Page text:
It was in the atmosphere of this wave of repression targeted at women and women's rights defenders that the women's movement was roused from its silence and that the One Million Signatures campaign emerged. The campaign stands out amongst other women-led campaigns for several reasons, including the breadth of its appeal. It was started in 2006 as an effort to acquire a million signatures on a petition to the Iranian Islamic Republic, demanding that it acknowledge the equal status of women under the law. In the more than three years since its birth, numerous activists linked (or in some cases, simply rumored to be linked) to the One Million Signatures Campaign, including Esha Momeni, a graduate student at the California State University - Northridge , have been arrested, detained, jailed, lashed and otherwise persecuted for their connection to the campaign. The campaign is known to be active in a majority of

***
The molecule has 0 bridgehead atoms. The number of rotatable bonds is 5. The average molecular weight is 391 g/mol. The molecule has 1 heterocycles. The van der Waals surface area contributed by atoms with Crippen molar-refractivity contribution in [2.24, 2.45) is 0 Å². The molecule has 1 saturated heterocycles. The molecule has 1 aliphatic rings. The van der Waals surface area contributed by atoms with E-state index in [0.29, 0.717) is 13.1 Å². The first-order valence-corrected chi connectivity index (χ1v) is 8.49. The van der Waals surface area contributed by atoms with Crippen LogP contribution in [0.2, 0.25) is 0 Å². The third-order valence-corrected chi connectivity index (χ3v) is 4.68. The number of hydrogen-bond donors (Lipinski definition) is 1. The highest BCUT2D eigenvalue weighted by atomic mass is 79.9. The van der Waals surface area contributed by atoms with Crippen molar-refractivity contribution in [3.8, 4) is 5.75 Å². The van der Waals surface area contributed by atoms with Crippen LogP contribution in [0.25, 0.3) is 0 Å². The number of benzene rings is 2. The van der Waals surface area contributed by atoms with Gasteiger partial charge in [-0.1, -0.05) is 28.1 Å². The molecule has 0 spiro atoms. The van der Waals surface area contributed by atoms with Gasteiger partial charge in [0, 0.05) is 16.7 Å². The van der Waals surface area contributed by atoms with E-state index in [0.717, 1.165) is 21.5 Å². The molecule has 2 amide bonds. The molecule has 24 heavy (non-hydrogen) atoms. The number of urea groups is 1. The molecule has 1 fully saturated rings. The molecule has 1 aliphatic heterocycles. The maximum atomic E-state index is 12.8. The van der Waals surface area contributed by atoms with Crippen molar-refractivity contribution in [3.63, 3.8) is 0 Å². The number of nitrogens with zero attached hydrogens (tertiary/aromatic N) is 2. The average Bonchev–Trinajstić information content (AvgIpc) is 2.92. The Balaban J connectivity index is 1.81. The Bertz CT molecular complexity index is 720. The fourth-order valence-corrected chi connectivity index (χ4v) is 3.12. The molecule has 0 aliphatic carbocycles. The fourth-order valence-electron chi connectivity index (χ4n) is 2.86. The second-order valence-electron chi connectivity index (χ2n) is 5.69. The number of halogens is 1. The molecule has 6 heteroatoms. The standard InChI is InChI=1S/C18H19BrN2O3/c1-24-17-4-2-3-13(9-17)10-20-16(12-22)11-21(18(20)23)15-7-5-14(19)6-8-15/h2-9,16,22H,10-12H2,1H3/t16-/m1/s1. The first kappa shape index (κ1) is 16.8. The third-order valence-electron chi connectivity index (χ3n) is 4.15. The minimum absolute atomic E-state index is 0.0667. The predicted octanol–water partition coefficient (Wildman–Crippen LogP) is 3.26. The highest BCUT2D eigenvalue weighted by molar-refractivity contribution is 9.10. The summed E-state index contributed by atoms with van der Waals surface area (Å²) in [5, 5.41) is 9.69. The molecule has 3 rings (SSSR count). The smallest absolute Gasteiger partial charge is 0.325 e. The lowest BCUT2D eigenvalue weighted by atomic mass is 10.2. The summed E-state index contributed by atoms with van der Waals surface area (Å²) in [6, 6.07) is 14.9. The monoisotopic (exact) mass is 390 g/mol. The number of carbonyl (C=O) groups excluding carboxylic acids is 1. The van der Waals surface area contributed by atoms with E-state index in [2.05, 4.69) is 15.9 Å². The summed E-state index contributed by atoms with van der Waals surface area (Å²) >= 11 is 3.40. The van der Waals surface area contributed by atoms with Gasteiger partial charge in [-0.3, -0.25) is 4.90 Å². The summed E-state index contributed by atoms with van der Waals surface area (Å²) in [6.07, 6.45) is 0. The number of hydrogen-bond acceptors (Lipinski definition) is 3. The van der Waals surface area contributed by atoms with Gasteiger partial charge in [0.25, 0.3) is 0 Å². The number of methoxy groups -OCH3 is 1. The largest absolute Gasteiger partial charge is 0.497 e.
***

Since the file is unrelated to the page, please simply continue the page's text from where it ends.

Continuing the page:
Dr. Ebadi suggests that "The most important event that has [recently] occurred in
Although the Iranian women's movement is operating in conditions of extreme repression and lack of political space, their advantages - namely, their sophisticated understanding of how nonviolent movements succeed against violent opponents and their ability and willingness to use their skills tactically - outweigh the obvious disadvantages.
For example, while there is a tenacious conventional wisdom that the use of repression by a regime opponent signals the end of a nonviolent people's resistance, in fact, when placed in its larger context, violence is more accurately understood as a sign of weakness on the part of the government. As the number of threats and arrests against the women of Iran goes up, the more the Islamic Republic confirms what many in Iran and the Middle East already know: the Iranian women's movement is effectively chipping away at the last vestiges of political legitimacy and moral authority of that regime. When martyrs are created (e.g. "Neda," whose death transformed her into the face of the Green Revolution and highlighted the significance of women to the resistance), internal or external parties who were previously on the sidelines can be galvanized to action. Each time the regime represses, it actually helps to recruit new members to the resistance. This includes men, whom Dr. Ebadi says have become persuaded that the movement for women's rights in